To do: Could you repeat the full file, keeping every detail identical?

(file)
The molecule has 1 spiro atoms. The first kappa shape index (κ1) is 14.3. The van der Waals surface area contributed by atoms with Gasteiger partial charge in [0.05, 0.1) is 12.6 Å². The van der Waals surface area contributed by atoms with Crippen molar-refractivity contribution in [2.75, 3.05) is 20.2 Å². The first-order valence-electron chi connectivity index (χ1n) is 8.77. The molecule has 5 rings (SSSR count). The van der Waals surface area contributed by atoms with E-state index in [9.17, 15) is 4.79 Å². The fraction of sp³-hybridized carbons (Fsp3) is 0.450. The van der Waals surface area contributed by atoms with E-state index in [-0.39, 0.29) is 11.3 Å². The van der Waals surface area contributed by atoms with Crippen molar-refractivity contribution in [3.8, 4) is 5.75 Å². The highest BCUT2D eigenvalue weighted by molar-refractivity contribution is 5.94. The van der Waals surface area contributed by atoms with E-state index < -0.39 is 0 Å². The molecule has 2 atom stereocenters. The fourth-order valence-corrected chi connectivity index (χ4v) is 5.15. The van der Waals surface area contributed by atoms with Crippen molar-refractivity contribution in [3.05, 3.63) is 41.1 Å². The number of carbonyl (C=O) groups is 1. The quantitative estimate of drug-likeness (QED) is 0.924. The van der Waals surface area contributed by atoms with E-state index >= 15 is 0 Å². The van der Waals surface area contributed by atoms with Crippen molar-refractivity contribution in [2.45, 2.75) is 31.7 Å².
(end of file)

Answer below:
The molecule has 1 spiro atoms. The first kappa shape index (κ1) is 14.3. The van der Waals surface area contributed by atoms with Gasteiger partial charge in [0.05, 0.1) is 12.6 Å². The van der Waals surface area contributed by atoms with Crippen molar-refractivity contribution in [2.75, 3.05) is 20.2 Å². The first-order valence-electron chi connectivity index (χ1n) is 8.77. The molecule has 5 rings (SSSR count). The van der Waals surface area contributed by atoms with E-state index in [9.17, 15) is 4.79 Å². The fraction of sp³-hybridized carbons (Fsp3) is 0.450. The van der Waals surface area contributed by atoms with E-state index in [-0.39, 0.29) is 11.3 Å². The van der Waals surface area contributed by atoms with Crippen molar-refractivity contribution in [3.8, 4) is 5.75 Å². The highest BCUT2D eigenvalue weighted by molar-refractivity contribution is 5.94. The van der Waals surface area contributed by atoms with E-state index < -0.39 is 0 Å². The molecule has 2 atom stereocenters. The fourth-order valence-corrected chi connectivity index (χ4v) is 5.15. The van der Waals surface area contributed by atoms with Crippen molar-refractivity contribution in [3.05, 3.63) is 41.1 Å². The number of carbonyl (C=O) groups is 1. The quantitative estimate of drug-likeness (QED) is 0.924. The van der Waals surface area contributed by atoms with E-state index >= 15 is 0 Å². The van der Waals surface area contributed by atoms with Crippen molar-refractivity contribution in [2.45, 2.75) is 31.7 Å².